How We Do It
Like wine we are driven by the land (terroir) and of course primarily the fruit we gather and everything we do revolves around that. The rewilding, the bees we keep, the planting of trees, the way we have brought more biodiversity to the land we manage, the neglected trees we are bringing back into more fruitful production, it is all integral to the ciders we produce.
Fruit quality is vital to us and is either hand harvested or pressed within a day of being shaken from the tree and only apples of near eating quality are used. Many cider makers claim it doesn't matter but we vehemently disagree.
With that in mind we have recently planted nearly six acres of apple and pear orchard at a low density amongst a larger planting of native woodland trees, in order to give us even more control over the fruit we use in the future.
We are always mindful of the annual variation in the apples we gather and we take careful note of the varieties we gather along with the balance of acidity, sugar and tannin and we use this knowledge when we blend, not only to create consistency of quality, but to also make decisions such as whether to take advantage of wild fermentations or to use cultured yeasts, as well as how and how long to mature for, but that said, what we get is very much dictated by nature and no two years are ever quite the same.
We are particularly mindful that exceptional crops deserve special treatments sometimes in batches as small as a single barrel.
Some of our finest blends are destined for Method Traditionelle which is the very method used to make the worlds most famous sparkling wine, Champagne.
We select blends with a bright acidity and bold tannins which will survive the extended periods of maturation
Like champagne once primary fermentation is over we reprime with sugar and carry out a second fermentation in the bottle adding a cultured specialist champagne yeast which produces a particularly fine mousse, also like champagne the cider is then left to mature sur lie for a minimum of eighteen months before the process of riddling is started. Riddling is the action where by every day for about six weeks each bottle is twisted a 1/4 turn and progressively inclined towards the vertical, neck down. this means the sediment and yeast accumulates in the neck of the bottle. It is then ready for disgorging. This involves freezing the neck and then removing the cap whilst turning the bottle back, right way up. The pressure from the co2 created during the secondary fermentation forces the plug of ice from the bottle and with it the sediment, leaving a perfectly clear cider. The bottle is then topped back up with a tirage made up of some of the original cider which has been reserved for the process together with sugar depending on the desired sweetness of the finished product.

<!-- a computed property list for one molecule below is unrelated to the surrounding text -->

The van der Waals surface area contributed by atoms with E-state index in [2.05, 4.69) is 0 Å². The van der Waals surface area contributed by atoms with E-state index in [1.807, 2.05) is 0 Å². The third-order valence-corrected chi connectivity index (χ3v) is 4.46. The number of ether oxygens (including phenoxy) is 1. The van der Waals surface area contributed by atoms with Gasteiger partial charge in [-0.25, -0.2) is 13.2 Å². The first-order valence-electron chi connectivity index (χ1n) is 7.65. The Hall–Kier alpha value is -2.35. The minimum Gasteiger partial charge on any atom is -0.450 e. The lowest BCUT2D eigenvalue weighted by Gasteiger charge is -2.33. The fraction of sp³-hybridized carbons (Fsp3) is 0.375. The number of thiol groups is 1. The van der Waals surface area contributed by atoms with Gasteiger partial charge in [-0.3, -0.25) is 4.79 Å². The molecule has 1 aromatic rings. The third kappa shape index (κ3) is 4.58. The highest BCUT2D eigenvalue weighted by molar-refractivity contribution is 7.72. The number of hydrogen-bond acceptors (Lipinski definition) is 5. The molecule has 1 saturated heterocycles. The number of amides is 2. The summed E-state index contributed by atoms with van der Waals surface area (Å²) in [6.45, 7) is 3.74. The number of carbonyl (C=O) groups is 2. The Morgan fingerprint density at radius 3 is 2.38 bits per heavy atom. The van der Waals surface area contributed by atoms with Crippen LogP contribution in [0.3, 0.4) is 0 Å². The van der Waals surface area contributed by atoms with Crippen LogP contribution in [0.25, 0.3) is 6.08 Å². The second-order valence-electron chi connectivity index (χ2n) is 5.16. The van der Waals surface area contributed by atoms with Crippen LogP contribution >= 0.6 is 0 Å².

Our other Sparkling Ciders and Perries are all bottle conditioned and produced by either repriming a finished dry blend with more sugar and sometimes yeast or using the Methode Ancestrale to produce what is known as Petillant Naturel or more commonly just Pet Nat . This involves bottling a cider before it has finished it's primary fermentation, both methods mean that there will be a yeast deposit in the bottom of the bottle, which can contribute greatly to how a cider will mature.
Again we blend for bolder flavours which will benefit from the extended maturation period.
We also produce some traditional Still ciders and perries which are nearly always removed from the lees and sold perfectly clear and available as either dry or medium.
All of our ciders and perries undergo a period of maturation, before they are released for sale, usually for a minimum period of eight months . This maturation can have a varying effect on the product sometimes maturation is used to mellow or soften the tannins or acidity in a batch and other times it is used to intensify or even impart different flavour profiles.
We are constantly experimenting with maturation using casks which have previously contained a wide range of products from fortified wines to spirits, some of these are looking promising and should be available soon.
We can't at this stage say when as all of our ciders and perries are matured "until they are ready" we let nature take it's course rather than working to a set time agenda.